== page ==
Man’s death prompts warning about motorist safety

Watch above: The death of a young man fixing a car at the side of a highway over the weekend is prompting warnings from the industry. Wendy Winiewski speaks to a tow truck driver who’s had several close calls and offers tips to other motorists.

SASKATOON  – Driving is one of the most dangerous things we do every day. When a vehicle breaks down the danger only increases according to Lynn Scrimshaw. The tow truck driver with Astro Towing has been assisting stranded motorists for 26 years.

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“When people are going past you at a fast speed and they’re only two feet away, it’s quite dangerous,” said Scrimshaw. Over the years, several company vehicles have been hit but Scrimshaw feels he’s been lucky.

“I myself have never been hit. I’ve had a few close calls.”

On Aug. 7, Lloydminster resident Tanner Graf, 22, was killed on Highway 16 near Paynton when he was struck by a semi-truck. Graf, an employee at a local vehicle shop, was dispatched to the call to change a tire for a stranded driver.

READ MORE: Online campaign raises money for man killed while changing tire

It’s a task Scrimshaw has tackled dozens of times.

“I got to pull that tire out to about here,” said Scrimshaw, motioning toward the space between his body and the wheel well of a vehicle he’s towing. “So if there’s not a big shoulder, the odds are pretty good that my body is going to be partially on the road,” he said.

Lynn Scrimshaw describes space needed to change vehicle tire

Brent McGillvray / Global News

By law, motorists are required to slow to 60 km/h in several scenarios. RCMP collision reconstructionist, Ryan Case, feels most motorists obey the 60km/h limit but admits some do not.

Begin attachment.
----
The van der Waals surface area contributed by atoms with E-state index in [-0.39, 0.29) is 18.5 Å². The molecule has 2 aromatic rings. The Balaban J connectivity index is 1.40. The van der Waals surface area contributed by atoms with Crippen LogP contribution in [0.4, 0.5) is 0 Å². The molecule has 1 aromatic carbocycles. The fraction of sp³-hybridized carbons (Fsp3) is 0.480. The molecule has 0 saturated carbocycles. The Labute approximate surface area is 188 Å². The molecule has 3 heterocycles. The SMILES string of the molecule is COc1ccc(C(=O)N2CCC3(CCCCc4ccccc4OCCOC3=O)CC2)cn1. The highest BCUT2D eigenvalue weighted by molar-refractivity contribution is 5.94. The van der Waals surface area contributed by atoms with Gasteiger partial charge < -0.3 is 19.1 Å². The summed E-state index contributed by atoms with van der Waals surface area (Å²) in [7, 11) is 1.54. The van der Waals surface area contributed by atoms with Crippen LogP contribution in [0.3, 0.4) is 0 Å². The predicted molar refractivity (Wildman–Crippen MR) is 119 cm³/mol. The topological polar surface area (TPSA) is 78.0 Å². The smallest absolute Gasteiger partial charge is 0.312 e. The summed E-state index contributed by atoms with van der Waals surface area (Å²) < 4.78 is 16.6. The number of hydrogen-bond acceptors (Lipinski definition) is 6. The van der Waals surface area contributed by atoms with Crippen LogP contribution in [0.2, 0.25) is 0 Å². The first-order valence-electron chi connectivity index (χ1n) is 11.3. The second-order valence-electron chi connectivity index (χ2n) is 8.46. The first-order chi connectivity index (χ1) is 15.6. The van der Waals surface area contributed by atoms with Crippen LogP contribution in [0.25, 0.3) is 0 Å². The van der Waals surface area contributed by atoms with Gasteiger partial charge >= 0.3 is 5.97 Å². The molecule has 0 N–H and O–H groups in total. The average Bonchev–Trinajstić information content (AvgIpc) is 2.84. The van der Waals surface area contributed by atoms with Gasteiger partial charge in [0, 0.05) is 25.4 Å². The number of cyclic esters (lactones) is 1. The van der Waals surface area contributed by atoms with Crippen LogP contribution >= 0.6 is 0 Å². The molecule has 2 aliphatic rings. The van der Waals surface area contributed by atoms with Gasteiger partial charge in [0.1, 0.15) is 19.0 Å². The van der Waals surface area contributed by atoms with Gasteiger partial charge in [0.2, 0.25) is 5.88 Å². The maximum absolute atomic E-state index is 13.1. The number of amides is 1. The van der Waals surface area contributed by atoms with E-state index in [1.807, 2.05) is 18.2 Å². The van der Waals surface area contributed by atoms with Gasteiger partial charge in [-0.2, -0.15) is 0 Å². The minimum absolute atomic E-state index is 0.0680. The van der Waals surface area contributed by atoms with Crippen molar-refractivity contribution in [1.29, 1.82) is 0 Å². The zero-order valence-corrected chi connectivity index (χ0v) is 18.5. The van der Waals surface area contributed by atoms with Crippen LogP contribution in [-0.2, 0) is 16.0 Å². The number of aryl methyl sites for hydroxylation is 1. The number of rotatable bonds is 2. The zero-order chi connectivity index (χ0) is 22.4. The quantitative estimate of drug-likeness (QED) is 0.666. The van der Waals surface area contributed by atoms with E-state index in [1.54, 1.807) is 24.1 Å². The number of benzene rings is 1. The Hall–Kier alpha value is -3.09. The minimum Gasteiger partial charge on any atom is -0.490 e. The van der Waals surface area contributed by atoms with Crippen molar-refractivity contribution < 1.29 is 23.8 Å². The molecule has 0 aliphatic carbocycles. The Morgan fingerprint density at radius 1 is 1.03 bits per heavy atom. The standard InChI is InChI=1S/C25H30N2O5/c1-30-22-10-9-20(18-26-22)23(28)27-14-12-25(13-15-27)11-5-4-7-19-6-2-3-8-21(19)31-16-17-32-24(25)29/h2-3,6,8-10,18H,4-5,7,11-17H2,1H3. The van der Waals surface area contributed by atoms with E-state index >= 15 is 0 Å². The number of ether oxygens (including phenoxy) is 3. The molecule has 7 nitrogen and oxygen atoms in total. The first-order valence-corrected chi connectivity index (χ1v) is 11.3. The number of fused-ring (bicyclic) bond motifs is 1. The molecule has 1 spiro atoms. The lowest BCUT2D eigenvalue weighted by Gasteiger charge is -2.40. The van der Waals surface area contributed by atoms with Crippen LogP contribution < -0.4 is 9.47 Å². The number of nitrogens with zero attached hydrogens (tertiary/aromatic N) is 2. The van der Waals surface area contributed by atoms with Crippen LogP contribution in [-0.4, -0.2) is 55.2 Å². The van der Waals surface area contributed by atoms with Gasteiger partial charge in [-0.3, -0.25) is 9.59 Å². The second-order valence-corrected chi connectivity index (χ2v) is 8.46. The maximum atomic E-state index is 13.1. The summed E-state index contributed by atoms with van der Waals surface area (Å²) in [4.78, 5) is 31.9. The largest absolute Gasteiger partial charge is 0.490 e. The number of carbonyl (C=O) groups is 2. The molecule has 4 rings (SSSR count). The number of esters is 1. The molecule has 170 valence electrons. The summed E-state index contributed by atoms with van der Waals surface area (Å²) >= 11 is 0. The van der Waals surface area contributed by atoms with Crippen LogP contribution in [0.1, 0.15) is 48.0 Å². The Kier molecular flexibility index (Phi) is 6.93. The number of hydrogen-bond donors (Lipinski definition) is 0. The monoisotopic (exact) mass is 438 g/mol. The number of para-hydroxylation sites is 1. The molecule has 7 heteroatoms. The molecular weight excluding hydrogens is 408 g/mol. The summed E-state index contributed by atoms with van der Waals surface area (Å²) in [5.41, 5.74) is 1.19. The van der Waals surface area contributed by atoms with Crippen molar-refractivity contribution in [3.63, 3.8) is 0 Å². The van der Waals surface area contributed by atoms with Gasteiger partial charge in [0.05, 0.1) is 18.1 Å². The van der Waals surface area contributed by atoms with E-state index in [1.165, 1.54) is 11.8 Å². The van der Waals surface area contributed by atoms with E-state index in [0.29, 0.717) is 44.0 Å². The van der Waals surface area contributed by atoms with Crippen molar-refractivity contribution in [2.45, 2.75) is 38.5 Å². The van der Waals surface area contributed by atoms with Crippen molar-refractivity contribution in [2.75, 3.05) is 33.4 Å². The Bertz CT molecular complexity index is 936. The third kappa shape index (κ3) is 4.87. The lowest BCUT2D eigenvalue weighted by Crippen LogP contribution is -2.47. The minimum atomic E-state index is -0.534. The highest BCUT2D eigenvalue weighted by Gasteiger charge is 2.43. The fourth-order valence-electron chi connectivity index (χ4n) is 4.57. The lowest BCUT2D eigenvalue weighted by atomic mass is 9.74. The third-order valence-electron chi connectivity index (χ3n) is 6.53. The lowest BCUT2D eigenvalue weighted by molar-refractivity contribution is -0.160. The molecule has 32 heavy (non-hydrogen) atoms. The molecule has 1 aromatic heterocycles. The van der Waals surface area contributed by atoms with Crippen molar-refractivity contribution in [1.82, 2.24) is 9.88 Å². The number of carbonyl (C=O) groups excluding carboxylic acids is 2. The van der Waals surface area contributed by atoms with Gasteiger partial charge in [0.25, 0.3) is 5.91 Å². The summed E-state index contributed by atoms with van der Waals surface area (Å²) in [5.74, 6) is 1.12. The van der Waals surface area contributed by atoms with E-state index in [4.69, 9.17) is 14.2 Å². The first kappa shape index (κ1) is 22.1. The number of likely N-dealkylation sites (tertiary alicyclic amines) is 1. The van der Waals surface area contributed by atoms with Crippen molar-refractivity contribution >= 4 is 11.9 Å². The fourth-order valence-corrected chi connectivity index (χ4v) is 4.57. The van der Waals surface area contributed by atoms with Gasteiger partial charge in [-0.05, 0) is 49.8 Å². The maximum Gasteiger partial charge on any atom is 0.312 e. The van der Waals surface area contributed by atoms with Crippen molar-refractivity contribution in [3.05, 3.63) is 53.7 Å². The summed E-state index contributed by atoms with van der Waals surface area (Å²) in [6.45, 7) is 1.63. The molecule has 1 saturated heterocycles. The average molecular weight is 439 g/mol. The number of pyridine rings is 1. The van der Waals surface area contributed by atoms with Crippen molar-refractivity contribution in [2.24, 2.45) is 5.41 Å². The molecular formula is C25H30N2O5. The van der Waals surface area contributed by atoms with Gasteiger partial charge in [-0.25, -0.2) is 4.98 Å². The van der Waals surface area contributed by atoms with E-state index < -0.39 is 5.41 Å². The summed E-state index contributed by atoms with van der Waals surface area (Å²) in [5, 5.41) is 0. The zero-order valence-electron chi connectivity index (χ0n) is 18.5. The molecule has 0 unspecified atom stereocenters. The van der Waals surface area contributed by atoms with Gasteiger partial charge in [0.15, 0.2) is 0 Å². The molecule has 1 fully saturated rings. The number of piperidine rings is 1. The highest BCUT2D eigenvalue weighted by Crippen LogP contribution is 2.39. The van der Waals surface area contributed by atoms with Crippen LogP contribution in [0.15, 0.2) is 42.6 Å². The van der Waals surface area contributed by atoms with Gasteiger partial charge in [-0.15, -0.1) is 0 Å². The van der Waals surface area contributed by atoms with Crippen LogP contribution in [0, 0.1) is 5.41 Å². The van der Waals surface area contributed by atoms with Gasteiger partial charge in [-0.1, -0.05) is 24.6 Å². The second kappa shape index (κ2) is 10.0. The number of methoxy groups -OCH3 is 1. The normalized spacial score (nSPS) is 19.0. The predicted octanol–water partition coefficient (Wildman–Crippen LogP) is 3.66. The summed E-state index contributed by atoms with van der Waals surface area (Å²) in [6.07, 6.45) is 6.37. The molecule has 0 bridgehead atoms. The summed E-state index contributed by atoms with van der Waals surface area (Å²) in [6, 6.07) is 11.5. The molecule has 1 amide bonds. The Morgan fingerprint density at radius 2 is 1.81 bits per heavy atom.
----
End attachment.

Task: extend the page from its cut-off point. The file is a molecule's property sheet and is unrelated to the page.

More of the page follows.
“Any vehicle that has a flashing light on it … so regardless of the colour of the light be it an amber flashing light, a red flashing light, a blue flashing light or a combination thereof – for emergency vehicles, ambulance, fire trucks, tow trucks … any time there’s anything flashing on the side of the road, it applies to those vehicles,” said Case.

Scrimshaw positions his tow truck as a buffer between him and passing vehicles. He also angles the tires toward the road, not the shoulder, where he’s working. By doing this, if the tow truck is rear ended, it should drive away from him rather than toward him.

He believes part of the onus lies with the driver of the parked vehicle and it’s more extensive than just pulling over. He recommends simple practices like turning on your emergency hazards, pulling over into an approach if possible and popping the hood of your vehicle even if the issue is not related to your motor.

“That way people can see that something is wrong,” Scrimshaw explained.

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